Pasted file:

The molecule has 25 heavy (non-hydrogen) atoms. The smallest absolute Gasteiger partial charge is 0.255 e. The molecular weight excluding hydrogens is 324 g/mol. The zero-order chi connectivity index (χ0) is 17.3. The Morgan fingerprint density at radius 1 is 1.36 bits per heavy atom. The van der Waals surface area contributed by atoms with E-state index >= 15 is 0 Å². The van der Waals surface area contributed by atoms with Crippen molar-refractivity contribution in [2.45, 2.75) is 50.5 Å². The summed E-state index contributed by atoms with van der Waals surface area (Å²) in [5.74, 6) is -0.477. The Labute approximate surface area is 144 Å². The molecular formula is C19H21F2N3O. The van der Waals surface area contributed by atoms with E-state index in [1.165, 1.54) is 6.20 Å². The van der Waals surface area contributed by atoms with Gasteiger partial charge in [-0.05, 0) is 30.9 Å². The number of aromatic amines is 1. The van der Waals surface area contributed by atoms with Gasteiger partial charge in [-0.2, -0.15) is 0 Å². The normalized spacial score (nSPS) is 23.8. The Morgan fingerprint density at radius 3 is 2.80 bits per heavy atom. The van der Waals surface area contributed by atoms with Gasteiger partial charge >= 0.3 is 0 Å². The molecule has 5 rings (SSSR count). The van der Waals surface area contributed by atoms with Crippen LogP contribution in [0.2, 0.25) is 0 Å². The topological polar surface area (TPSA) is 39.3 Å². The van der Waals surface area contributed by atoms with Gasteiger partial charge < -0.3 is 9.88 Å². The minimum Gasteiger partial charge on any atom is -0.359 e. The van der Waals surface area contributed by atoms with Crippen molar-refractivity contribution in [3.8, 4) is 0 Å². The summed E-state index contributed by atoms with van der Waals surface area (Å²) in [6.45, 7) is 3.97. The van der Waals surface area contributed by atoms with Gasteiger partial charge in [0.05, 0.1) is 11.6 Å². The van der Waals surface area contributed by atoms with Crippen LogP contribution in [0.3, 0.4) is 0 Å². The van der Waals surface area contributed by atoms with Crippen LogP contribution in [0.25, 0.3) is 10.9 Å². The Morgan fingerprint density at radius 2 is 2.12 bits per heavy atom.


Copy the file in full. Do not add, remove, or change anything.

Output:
The molecule has 25 heavy (non-hydrogen) atoms. The smallest absolute Gasteiger partial charge is 0.255 e. The molecular weight excluding hydrogens is 324 g/mol. The zero-order chi connectivity index (χ0) is 17.3. The Morgan fingerprint density at radius 1 is 1.36 bits per heavy atom. The van der Waals surface area contributed by atoms with E-state index >= 15 is 0 Å². The van der Waals surface area contributed by atoms with Crippen molar-refractivity contribution in [2.45, 2.75) is 50.5 Å². The summed E-state index contributed by atoms with van der Waals surface area (Å²) in [5.74, 6) is -0.477. The Labute approximate surface area is 144 Å². The molecular formula is C19H21F2N3O. The van der Waals surface area contributed by atoms with E-state index in [1.165, 1.54) is 6.20 Å². The van der Waals surface area contributed by atoms with Gasteiger partial charge in [-0.05, 0) is 30.9 Å². The number of aromatic amines is 1. The van der Waals surface area contributed by atoms with Gasteiger partial charge in [-0.2, -0.15) is 0 Å². The normalized spacial score (nSPS) is 23.8. The Morgan fingerprint density at radius 3 is 2.80 bits per heavy atom. The van der Waals surface area contributed by atoms with Gasteiger partial charge >= 0.3 is 0 Å². The molecule has 5 rings (SSSR count). The van der Waals surface area contributed by atoms with Crippen LogP contribution in [0.2, 0.25) is 0 Å². The topological polar surface area (TPSA) is 39.3 Å². The van der Waals surface area contributed by atoms with Gasteiger partial charge < -0.3 is 9.88 Å². The minimum Gasteiger partial charge on any atom is -0.359 e. The van der Waals surface area contributed by atoms with Crippen molar-refractivity contribution in [3.8, 4) is 0 Å². The summed E-state index contributed by atoms with van der Waals surface area (Å²) in [6.45, 7) is 3.97. The van der Waals surface area contributed by atoms with Gasteiger partial charge in [0.05, 0.1) is 11.6 Å². The van der Waals surface area contributed by atoms with Crippen LogP contribution in [0.3, 0.4) is 0 Å². The van der Waals surface area contributed by atoms with Crippen LogP contribution in [0.25, 0.3) is 10.9 Å². The Morgan fingerprint density at radius 2 is 2.12 bits per heavy atom.